The religious sisters who lived in retired seclusion at the Dominican Life Center in Michigan followed strict rules to avoid an outbreak of coronavirus infection: They were kept in isolation, visitors were prohibited and masks were required by everyone on campus.
But after months of keeping the virus at bay, it found its way in.
On Friday, the Adrian Dominican Sisters said nine sisters died in January from Covid-19 complications at the campus in Adrian, about 75 miles southwest of Detroit.
“It’s numbing,” said Sister Patricia Siemen, leader of the religious order. “We had six women die in 48 hours.”
The deaths of the sisters in Michigan has added to what is becoming a familiar trend in the spread of the virus, as it devastates religious congregate communities by infecting retired, aging populations of sisters and nuns who had quietly devoted their lives to others.
Now some of these sisters have been thrust into the public eye, as details about their names, ages and lifetimes of work are being highlighted as part of the national discourse about Americans lost to the coronavirus.
“It is a moment of reckoning with the place that they have in our culture now,” said Kathleen Holscher, a professor who holds the endowed chair of Roman Catholic studies at the University of New Mexico. “Fifty or 60 years ago, they were the face of American Catholicism, in schools and in hospitals.”
Several of the women who died at the Adrian Dominican Sisters campus had been nurses or teachers. Others had dedicated decades of their lives to religious service.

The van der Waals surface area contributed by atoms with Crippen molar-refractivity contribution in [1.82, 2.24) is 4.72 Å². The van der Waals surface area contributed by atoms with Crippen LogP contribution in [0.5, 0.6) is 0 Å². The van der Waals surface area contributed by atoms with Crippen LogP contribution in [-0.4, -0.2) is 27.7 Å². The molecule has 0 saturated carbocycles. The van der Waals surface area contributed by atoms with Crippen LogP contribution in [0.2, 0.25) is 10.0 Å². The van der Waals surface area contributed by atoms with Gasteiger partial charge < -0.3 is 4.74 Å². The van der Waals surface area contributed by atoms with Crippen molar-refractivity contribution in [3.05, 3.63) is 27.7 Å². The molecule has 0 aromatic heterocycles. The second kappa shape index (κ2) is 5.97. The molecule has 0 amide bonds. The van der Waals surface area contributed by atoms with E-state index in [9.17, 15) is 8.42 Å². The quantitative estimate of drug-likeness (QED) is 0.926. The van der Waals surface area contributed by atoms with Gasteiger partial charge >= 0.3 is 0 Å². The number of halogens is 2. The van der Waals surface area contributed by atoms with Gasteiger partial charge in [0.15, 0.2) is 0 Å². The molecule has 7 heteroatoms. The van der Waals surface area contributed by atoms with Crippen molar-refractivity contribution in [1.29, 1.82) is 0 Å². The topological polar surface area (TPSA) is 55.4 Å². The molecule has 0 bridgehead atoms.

“Americans are being reminded they are older, and still there,” Dr. Holscher said. “But now they are living in these community situations and caring for one another.”
The accounting of the deaths in the nation’s religious congregate communities started in the first half of 2020 as the country broadly began to take note of the deadly transmission of the virus and the lives it took.
Last April, May and June, 13 Felician sisters at the Presentation of the Blessed Virgin Mary convent in Michigan died of Covid-19. They pursued teaching, pastoral work and prayer ministry.
In a suburb of Milwaukee, at least five sisters at Our Lady of the Angels Convent died, starting last April. They worked in parishes, schools and universities, teaching English and music, and ministered to the aged and the poor.
At Notre Dame of Elm Grove, near Milwaukee, eight Roman Catholic sisters, educators, music teachers and social activists died of illnesses related to Covid-19 at a Wisconsin retirement home in December.
“Nuns have been the real grass roots workers of the church,” said Jack Downey, a professor of Catholic Studies at the University of Rochester. “It is really the nuns who people are interacting with on a daily basis. They have made possible Catholic life in the United States.”
“So nun communities passing in this way becomes particularly tragic,” he added.
As the deaths have mounted, the losses have put a focus on the future of these communities in a country where their populations are not only dwindling but rapidly aging.